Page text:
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The Middle East has traditionally been important for the world economy. The Middle East situation today has an impact on all aspects of life in America and much of the world.

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Nov 30, 2011

The Egyptian Revolution and Inception of Democracy

During the past two days (Nov. 28 – 29), the Egyptian population experienced their first free democratic rights, which they have been deprived of for the last 6 or 7 decades.

It was an interesting experience to observe a huge number of people standing in line, which in many areas stretched for at least one to two km. People waited in an orderly way to get into the designated area to cast their votes.

It was also of interest to notice how calm the people were, even when they had to wait in many places for two to three hours to exercise their democratic rights. In some areas it was even raining.

I saw large numbers of women and men of different ages standing in two different lines with smiles and eager expressions on their faces, ready to fulfill their obligations and to satisfy their political desire for the first time in their lives. The cooperation of the public was amazing to observe. Help was given to the handicapped and to many of those who were too old to get to the voting booths.

I saw large numbers of women carrying their babies, waiting in line to fulfill their obligation. It was reported that at least 70% of the eligible voters (whose numbers may exceed 15 million) have participated in the first stage of the election.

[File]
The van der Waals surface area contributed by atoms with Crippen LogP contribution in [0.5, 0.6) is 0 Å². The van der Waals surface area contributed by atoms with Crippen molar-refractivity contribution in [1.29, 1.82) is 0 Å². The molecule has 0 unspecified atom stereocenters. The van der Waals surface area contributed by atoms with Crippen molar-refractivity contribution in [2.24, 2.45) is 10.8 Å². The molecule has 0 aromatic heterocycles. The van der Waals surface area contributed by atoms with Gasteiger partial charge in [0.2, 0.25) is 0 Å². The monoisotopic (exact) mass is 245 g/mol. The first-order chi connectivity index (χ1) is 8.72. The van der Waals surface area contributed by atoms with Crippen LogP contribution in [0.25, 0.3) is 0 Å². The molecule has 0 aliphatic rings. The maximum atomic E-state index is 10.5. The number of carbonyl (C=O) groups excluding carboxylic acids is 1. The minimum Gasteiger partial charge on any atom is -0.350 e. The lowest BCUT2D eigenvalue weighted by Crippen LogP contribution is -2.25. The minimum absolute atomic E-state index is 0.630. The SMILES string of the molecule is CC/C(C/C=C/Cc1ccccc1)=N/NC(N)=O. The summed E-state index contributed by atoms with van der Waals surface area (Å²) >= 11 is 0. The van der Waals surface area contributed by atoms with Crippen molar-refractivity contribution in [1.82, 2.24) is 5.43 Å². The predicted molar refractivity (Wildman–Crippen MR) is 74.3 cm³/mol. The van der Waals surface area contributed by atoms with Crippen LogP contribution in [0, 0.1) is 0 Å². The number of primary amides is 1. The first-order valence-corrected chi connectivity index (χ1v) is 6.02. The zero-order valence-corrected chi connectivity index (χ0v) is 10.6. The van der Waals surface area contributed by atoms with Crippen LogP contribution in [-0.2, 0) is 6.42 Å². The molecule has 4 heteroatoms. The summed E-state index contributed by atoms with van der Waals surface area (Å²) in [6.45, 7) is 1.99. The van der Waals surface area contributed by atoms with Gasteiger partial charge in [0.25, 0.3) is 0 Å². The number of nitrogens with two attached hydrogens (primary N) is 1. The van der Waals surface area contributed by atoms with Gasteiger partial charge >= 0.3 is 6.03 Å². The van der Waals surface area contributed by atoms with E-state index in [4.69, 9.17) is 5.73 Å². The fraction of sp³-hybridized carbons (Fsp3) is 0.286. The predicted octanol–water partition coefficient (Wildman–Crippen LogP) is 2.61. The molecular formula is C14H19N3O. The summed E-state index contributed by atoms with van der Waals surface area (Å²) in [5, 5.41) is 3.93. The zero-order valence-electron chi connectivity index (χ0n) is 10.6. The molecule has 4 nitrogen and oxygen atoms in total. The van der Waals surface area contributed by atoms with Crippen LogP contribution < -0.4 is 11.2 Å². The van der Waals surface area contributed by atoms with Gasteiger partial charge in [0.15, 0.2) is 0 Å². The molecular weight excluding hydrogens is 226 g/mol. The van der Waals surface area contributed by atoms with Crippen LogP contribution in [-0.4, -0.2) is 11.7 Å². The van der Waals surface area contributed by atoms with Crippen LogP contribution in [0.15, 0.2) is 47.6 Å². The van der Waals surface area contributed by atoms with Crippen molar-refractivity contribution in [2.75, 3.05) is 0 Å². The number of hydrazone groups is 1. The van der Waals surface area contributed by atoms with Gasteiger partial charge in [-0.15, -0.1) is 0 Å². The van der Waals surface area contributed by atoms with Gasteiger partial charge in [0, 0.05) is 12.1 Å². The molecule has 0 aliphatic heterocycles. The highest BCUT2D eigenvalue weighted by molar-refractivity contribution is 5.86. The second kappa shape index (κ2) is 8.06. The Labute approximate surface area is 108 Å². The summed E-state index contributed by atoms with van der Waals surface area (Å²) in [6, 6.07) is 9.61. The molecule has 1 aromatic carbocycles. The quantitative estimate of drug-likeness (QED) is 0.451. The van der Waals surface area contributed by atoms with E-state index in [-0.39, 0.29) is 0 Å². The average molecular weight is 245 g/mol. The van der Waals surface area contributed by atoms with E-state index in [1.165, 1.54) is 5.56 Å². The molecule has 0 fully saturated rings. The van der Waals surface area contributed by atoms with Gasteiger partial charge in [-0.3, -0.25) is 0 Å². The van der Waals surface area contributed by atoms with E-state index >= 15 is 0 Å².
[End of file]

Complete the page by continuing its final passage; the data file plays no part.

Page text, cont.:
It should be recognized that during the two days of voting, no significant problems were reported to discourage people from voting.

The last two days, Egyptians in general have shown their genuine national character, which the whole world has observed. The international press in general has given excellent reports reflecting on the smooth transitional stage of democracy. The voting proceeded into a smooth and peaceful manner. This reflects a complete and drastic change from previous forged parliamentary elections during previous decades when less than 20% of the public was involved. Such changes, politically and socially, are the result of the sacrifices of the younger Egyptian generation. They should not be forgotten. They have started a new trend in Egypt, where the blanket of fear of the ruling officials no longer is tolerated.

The first stage of voting has also set a pattern for the rest of Egyptians who will also exercise their voting rights during the second and third stages in December and January. Egypt is on its way to create a democratic institution and setting new trends for the rest of the Arab world to follow.

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